NEW YORK - Oil futures rallied to a new record over $88 a barrel Tuesday on concerns about disruptions to Middle Eastern crude supplies and a growing view that domestic supplies aren’t sufficient to meet fourth-quarter demand.
Traders are concerned that a Turkish incursion into Iraq in search of Kurdish rebels could disrupt crude supplies from northern Iraq.
“Whenever there is any escalation in political tensions in the Middle East, oil markets become concerned,” said David Moore, a commodity strategist at the Commonwealth Bank of Australia in Sydney. Light, sweet crude for November delivery rose $1.48 to settle at a record $87.61 a barrel.
Earlier, prices rose as high as $88.20, a trading record.
Despite the gains, oil is still below inflation-adjusted highs hit in early 1980. Depending on the adjustment, a $38 barrel of oil in 1980 would be worth $96 to $101 or more today.
Many analysts argue that the supply and demand fundamentals don’t support oil in the high $80 range, and believe speculative investing is the real culprit behind high oil prices. And as long as investors are willing to keep buying, prices will keep rising.
“It still doesn’t act like a market that has placed a high,” said Jim Ritterbusch, president of Ritterbusch & Associates in Galena, Ill.
Also Tuesday, November gasoline rose 1.62 cents to settle at $2.1737 a gallon on the Nymex, while heating oil futures rose 3.15 cents to settle at $2.3387 a gallon.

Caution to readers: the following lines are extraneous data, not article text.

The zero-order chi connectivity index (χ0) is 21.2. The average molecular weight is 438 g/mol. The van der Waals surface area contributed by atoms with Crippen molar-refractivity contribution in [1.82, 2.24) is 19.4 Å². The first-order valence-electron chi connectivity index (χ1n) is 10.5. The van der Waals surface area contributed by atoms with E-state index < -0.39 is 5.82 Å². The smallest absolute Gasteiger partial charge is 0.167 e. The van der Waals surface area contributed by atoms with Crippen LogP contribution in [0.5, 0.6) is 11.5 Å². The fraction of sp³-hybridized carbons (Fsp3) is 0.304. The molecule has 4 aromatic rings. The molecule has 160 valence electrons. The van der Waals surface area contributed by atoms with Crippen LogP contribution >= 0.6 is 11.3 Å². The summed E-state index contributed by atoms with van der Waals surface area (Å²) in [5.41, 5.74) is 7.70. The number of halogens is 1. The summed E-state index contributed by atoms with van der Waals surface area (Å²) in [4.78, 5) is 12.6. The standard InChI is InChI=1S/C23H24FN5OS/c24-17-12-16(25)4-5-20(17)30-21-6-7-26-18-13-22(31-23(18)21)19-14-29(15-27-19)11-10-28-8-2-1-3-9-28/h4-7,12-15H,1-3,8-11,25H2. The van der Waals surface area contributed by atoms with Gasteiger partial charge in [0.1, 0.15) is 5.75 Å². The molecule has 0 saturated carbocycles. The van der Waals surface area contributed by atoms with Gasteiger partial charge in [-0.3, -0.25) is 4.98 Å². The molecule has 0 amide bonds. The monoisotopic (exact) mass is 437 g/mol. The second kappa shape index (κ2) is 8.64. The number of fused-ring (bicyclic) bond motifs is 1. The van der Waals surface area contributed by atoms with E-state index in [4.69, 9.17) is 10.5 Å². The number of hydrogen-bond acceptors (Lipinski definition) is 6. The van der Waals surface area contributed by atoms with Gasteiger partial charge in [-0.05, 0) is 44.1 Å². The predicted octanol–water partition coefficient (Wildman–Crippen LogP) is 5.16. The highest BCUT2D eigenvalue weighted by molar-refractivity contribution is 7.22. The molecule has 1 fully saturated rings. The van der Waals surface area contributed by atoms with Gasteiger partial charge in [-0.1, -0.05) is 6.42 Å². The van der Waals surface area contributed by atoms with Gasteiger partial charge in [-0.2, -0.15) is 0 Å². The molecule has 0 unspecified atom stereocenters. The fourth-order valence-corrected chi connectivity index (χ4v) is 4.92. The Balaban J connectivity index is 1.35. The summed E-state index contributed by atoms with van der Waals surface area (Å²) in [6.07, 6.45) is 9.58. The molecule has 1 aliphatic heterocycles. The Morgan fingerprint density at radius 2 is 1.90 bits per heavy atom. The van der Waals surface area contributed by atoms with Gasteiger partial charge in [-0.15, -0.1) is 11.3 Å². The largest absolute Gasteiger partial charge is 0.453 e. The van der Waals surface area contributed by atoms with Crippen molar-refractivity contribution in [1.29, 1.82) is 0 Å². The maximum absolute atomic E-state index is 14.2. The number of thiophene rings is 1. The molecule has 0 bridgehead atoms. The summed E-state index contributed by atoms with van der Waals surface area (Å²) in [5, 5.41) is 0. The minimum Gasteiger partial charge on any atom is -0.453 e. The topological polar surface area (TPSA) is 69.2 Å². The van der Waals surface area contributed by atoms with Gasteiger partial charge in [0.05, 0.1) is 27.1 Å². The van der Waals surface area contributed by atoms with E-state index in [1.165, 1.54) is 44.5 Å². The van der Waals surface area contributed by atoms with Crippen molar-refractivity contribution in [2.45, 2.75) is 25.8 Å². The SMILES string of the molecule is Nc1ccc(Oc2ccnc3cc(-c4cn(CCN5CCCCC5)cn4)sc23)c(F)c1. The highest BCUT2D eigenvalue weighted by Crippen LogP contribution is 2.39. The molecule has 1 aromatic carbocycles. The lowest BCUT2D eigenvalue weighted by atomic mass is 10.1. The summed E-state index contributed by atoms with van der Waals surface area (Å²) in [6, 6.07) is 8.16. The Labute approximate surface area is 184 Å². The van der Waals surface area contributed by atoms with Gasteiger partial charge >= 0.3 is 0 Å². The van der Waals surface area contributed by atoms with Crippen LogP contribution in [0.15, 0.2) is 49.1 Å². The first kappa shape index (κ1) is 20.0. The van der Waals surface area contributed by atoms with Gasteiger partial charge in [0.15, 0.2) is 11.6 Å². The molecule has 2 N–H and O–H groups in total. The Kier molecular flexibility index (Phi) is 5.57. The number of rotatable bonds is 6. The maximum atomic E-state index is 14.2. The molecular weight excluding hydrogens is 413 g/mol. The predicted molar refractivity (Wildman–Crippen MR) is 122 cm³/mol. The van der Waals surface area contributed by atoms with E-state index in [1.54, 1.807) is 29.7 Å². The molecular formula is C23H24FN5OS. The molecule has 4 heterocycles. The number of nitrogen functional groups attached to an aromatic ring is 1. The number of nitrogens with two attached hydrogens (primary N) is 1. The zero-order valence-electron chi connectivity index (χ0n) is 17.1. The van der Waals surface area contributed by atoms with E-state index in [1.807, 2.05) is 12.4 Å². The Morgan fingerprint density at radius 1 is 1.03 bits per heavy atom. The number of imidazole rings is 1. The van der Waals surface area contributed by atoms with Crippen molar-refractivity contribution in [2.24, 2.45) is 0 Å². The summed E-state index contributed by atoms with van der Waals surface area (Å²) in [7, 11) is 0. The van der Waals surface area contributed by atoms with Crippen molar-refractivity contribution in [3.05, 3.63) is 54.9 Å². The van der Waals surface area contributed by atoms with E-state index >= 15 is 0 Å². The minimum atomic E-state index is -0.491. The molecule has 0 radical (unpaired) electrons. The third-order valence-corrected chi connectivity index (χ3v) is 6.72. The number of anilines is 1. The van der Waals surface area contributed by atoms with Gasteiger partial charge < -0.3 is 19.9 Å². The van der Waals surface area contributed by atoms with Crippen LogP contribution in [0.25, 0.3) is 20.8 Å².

Natural gas for November fell 7.8 cents to settle at $7.367 per 1,000 cubic feet after a storm in the Gulf of Mexico appeared to weaken, becoming less of a threat to critical gas and oil infrastructure.
In London, November Brent crude rose $1.41 to settle at $84.16 a barrel on the ICE Futures exchange.
Retail gas prices have not kept pace with oil’s recent rally into record territory, as many analysts had expected. At the pump, the average national price of a gallon of gas rose 0.2 cent overnight to $2.759 a gallon, according to AAA and the Oil Price Information Service. Gas prices are 53 cents higher than a year ago, but have fallen over the last month. That could change, however, now that oil is again on the rise.
“Consumers will now see higher prices at the pump in the coming months and weeks,” said John Kilduff, vice president of risk management at MF Global UK Ltd.
Despite oil’s gains, some analysts think domestic oil supplies are rising. Analysts surveyed by Dow Jones Newswires, on average, expect the Energy Department’s Energy Information Administration to report Wednesday that crude supplies grew by 1 million barrels last week.
Gasoline inventories are also expected to have grown by 1 million barrels, while inventories of distillates, which include heating oil, likely fell by 400,000 barrels.
Refinery activity likely rose by 0.4 percentage point to 88.2 percent of capacity, the analysts predict.